As an electrical engineer, one might think Gibson would opt to move into something he knew well. But he’d had enough of the conveyor controls and power lines that were his life at Maytag.

“I went to my boss and said if there was going to be another ‘double E’ position eliminated, make it me,” Gibson said.

Boom. A few weeks later he was gone.

When not working at Maytag, Gibson loved to backpack. He’d taken hiking trips to Colorado, Wyoming, Arkansas and haunted the Yellow River Forest area of northeast Iowa for years. So, he thought, why not turn his avocation into his vocation.

With the assistance of NAFTA money, Gibson is now taking classwork at Iowa State on a bachelor’s degree in animal ecology with an ecology option. He’s involved in a graduate level Global Information Systems project where he’s helping plot prairie remnants across the state. A year from now, he should be close to completing his degree with hopes of securing a position in county conservation or with the Department of Natural Resources. But before he begins any new assignment, he’s going to do something he’s never had the time to do before, walk the Appalachian Trail.

“I feel like I’m moving forward toward something,” Gibson said. “I’m glad I went to my boss. I haven’t regretted it yet. But be careful what you ask for, you just might get it.”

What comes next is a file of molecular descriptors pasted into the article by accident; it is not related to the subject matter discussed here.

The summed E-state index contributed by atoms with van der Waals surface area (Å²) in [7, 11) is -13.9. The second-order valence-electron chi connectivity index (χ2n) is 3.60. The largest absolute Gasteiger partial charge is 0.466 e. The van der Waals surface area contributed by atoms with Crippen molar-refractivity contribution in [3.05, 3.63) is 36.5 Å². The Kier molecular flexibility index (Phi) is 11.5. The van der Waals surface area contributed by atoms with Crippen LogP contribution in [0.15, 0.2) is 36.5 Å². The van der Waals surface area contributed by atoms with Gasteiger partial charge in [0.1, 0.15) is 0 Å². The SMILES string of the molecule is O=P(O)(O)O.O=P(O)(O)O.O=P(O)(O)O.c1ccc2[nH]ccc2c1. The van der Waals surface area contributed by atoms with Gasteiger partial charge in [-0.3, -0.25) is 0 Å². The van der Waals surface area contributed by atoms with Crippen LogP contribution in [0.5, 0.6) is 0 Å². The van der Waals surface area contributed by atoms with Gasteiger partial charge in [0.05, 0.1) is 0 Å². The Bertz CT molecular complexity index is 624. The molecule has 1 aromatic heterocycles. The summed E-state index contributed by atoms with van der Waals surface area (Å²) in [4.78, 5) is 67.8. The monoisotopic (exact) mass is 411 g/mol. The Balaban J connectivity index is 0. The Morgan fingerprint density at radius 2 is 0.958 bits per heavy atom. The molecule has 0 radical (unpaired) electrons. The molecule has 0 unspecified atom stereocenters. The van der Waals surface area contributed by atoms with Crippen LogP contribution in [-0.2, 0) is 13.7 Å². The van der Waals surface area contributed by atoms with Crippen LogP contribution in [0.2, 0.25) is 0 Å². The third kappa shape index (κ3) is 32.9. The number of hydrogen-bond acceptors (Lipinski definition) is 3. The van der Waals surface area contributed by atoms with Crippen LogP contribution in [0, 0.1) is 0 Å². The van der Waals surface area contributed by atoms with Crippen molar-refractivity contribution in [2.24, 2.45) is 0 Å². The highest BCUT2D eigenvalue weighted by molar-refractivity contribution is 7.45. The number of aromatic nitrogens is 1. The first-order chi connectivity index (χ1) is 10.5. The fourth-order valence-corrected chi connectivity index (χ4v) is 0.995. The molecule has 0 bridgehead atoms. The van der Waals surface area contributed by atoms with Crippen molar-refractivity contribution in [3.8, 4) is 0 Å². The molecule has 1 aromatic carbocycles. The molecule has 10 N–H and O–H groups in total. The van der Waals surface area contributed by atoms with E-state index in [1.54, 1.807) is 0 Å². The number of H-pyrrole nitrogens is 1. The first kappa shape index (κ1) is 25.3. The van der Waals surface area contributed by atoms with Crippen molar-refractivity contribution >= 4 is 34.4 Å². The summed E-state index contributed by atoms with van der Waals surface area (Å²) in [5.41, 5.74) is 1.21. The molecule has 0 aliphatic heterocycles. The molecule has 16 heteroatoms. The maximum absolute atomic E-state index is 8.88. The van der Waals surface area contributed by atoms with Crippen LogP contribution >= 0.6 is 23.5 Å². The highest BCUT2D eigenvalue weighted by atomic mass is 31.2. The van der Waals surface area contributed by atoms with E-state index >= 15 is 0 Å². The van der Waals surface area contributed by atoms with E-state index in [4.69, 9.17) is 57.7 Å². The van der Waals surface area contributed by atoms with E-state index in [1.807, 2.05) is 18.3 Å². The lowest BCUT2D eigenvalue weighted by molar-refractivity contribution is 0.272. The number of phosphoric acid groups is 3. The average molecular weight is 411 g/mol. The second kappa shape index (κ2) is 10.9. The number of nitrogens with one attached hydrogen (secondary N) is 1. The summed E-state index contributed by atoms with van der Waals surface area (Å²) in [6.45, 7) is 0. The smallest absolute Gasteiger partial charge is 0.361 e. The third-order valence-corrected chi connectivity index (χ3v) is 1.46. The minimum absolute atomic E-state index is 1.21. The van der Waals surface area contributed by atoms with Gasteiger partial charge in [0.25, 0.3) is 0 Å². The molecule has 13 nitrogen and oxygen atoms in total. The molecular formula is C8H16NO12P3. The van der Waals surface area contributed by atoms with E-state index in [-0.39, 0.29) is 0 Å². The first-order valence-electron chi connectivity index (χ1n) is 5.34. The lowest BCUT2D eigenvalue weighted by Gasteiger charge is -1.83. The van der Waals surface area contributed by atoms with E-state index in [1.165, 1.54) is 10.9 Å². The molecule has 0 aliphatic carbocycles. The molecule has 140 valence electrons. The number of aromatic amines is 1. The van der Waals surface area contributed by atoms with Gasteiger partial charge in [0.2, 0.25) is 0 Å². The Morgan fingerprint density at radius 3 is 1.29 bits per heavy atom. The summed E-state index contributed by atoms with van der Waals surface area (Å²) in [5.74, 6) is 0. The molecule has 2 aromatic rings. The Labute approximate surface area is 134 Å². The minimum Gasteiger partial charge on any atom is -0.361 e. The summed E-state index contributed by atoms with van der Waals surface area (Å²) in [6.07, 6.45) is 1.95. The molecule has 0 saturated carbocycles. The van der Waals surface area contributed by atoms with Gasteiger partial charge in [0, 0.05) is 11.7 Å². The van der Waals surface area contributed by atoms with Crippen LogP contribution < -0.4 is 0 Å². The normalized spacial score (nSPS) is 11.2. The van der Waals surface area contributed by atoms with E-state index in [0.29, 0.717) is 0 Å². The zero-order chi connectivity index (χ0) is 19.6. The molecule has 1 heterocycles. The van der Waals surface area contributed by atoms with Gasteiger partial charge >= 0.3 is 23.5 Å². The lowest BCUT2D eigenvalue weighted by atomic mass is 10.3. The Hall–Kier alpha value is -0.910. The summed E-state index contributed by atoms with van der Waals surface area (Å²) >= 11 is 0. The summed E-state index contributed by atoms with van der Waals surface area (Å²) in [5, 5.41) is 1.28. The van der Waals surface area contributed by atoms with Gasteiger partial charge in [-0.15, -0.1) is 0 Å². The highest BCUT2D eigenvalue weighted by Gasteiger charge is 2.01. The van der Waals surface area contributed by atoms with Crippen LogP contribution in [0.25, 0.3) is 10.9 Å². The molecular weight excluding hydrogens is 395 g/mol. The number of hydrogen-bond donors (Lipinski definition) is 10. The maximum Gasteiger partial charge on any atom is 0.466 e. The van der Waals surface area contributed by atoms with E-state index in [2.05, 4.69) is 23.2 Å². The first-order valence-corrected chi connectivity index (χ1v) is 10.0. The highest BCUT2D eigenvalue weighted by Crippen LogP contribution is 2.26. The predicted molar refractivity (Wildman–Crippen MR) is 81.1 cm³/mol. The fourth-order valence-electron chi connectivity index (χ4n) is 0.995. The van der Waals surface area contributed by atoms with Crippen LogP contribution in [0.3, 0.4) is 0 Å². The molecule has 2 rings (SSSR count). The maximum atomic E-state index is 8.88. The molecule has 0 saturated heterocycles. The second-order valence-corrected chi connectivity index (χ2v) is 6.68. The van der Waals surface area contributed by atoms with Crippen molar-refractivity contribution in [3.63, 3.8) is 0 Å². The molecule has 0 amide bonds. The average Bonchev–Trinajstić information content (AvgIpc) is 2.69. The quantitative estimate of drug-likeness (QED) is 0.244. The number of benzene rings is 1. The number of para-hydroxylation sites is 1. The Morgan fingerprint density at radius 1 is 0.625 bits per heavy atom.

And, he notes with a smile, the Sunday evening tone in the Gibson household has improved dramatically.


If anyone exemplifies the success and satisfaction of following one’s passion, it’s Amy Doerring.

For 17 years, the last 10 at Maytag in Newton, Doerring was immersed in the corporate world of information technology. But now, more than three years after being let go by Maytag, she’s traded her megabytes for megapixels as her photography studio continues to grow.

“I had an interest in photography for a long time and now I had the opportunity to do what I wanted,” she said. “But I didn’t know if I had the courage to do it.”

With strong support from friends and family — she was sent congratulatory plant arrangements upon her departure from Maytag in March 2002 — she pulled up her boot straps and went to work. That summer, she set up a sales booth as part of Newton’s annual Ridiculous Day sale and lined up several senior picture portrait sessions. The rest is history.

Today she operates Amy Doerring Photography out of a recently renovated third floor studio at her home. Her client list has grown to include regular customers from all over Iowa, as well as Minnesota and Nebraska.

And Doerring’s is not the typical studio photography work. As often as not, you’ll find her at shooting sessions at some of her favorite light-meets-textured-walls spots around town, such as near the old railroad depot and the former Jasper County Jail building.

“My tag line is ‘still photography, moving images.'” she said. “That’s what I want to create.”